News from other higher education campuses helps us learn and understand what to do as an institution to avoid racist incidents. This issue we highlight the closing of two fraternities by activists at Swarthmore University, an incident of racial profiling at Barnard College, and the American Council on Education’s status of race and ethnicity in higher education.
Two local chapters of the Phi Psi and Delta Epsilon fraternities have decided to close their doors in response to a leak of the fraternities’ minutes which featured misogynistic, racist, and homophobic language. The minutes bring meetings from 2013 and 2014 to life by clearly showing how fraternity members made jokes about sexual assault and described discriminatory acts committed at their fraternity houses. The Swarthmore College administration responded by promising to investigate the claims made in the documents, but many students were still concerned. The Coalition to End Fraternity Violence, a campus group formed in response to the release of these documents, organized sit-ins to protest the existence of these fraternities, asking for the College to suspend their leases and ban them from campus. After 4 days of such protests, both fraternities announced that their local chapters will disband following the leak, stating: “the wounds are too deep to repair, and the best course of action for all those involved is to disband the fraternity completely and give up the fraternity house.” Swarthmore College President Valerie Smith said in a statement that they would continue to investigate the behavior, regardless of the decision. Activism is a powerful tool in advocating for change.
While heading to nearby Barnard College library for food, Columbia student Alexander McNab was pinned to a table for not presenting his ID to security officers. First pushing him against a coffee shop counter and then forcing him onto his back, Barnard security were filmed in an instance of racial profiling and excessive use of force towards the Columbia student, who had ventured to the campus for free food. Barnard students were able to capture two videos of the incident, which led to multiple statements and meetings by Barnard College administrators to address the situation. However, it was not until Dean Natalie J. Friedman took the stage that concerned students felt heard. While other school officials refused to identify the incident as racist and directly apologize, Friedman stood before attendees and stated: “I also apologize on behalf of the college for the racist incident that happened.” This prompted McNab to get up and shake her hand. “To me, that was the most beautiful thing she could do,” he said afterwards. This incident shows that there is still much work to do to achieve inclusivity, including students, faculty and staff. Naming an issue and taking a stand requires courage and is the true hallmark of an Ally.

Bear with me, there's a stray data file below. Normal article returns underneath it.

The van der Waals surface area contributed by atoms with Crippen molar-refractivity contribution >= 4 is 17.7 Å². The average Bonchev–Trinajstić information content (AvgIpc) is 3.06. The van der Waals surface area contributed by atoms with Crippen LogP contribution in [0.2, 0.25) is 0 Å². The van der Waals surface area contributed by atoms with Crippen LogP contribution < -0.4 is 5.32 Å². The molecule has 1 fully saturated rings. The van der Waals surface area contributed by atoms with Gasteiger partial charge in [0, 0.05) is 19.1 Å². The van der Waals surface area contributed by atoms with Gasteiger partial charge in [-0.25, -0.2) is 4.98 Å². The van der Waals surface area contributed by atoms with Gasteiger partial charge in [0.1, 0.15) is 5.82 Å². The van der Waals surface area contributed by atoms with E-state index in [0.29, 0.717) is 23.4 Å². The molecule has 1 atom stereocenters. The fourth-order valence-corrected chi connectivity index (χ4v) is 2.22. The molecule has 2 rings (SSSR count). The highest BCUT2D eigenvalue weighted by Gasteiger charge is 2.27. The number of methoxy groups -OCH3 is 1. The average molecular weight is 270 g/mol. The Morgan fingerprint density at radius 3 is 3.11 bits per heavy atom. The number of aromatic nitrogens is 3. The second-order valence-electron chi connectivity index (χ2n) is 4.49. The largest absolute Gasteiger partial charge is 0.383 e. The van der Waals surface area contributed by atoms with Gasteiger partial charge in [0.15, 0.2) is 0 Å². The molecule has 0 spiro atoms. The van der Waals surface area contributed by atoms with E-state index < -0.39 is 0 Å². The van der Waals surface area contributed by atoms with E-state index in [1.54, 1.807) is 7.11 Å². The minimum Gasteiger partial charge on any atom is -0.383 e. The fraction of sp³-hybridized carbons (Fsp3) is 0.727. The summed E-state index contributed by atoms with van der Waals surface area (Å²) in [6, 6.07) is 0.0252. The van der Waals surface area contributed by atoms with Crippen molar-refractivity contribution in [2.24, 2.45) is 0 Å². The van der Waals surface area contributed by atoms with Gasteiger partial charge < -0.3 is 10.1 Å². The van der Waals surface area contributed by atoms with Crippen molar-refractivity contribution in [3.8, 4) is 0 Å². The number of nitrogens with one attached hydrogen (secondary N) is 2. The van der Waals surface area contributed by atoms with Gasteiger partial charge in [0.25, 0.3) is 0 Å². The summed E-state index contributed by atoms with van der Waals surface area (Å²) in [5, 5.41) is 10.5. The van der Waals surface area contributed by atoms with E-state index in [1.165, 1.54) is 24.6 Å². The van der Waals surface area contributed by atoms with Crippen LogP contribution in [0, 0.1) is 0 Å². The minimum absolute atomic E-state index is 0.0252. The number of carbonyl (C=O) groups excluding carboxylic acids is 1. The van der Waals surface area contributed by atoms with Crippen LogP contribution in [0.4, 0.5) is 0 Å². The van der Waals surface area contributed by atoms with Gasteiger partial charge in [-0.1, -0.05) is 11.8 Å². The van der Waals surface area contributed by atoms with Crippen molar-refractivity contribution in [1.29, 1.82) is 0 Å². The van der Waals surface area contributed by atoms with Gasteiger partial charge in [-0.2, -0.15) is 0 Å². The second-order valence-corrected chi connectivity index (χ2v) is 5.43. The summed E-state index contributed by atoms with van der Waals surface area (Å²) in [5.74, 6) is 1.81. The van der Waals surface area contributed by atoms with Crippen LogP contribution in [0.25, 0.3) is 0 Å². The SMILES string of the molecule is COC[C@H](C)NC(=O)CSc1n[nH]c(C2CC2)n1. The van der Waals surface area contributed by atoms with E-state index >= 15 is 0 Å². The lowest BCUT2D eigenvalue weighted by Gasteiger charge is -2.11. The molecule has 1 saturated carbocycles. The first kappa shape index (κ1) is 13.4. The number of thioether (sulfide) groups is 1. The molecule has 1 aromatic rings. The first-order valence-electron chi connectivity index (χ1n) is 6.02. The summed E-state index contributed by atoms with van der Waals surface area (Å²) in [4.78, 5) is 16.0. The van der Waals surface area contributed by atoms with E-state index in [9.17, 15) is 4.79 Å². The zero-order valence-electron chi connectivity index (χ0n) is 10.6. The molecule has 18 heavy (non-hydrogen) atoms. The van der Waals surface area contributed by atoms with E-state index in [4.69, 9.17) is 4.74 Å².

As part of the American Council on Education’s (ACE) annual research on race in higher education, the organization released an interactive website highlighting the demographic shift in higher education from 1997 to 2017. The “Race and Ethnicity in Higher Education: A Status Report” study shows that 20 years later educational attainment gaps still exist between white Americans and racial minority groups. Furthermore, while more people of color are receiving bachelor degrees at higher levels in 2017, secondary degrees still lag behind rates of white Americans. One of the largest racial gaps identified was among full-time faculty, where only 21.1% identified as people of color and only 5.1% of university presidents identify as women of color. The report also features four scholarly essays that supplement the report’s data by providing a more in-depth look at the experience of people of color in higher education. The work of these seven scholars illuminates issues not commonly addressed in the higher education sphere, such as: the problematic nature of racial and ethnic categorization, the role of community colleges in serving communities of color, the unique circumstances of student debt for African Americans, and efforts campuses can take to increase faculty diversity. ACE hopes that this report will help institutional leaders create strategies to continue increasing racial diversity and inclusion on their campuses.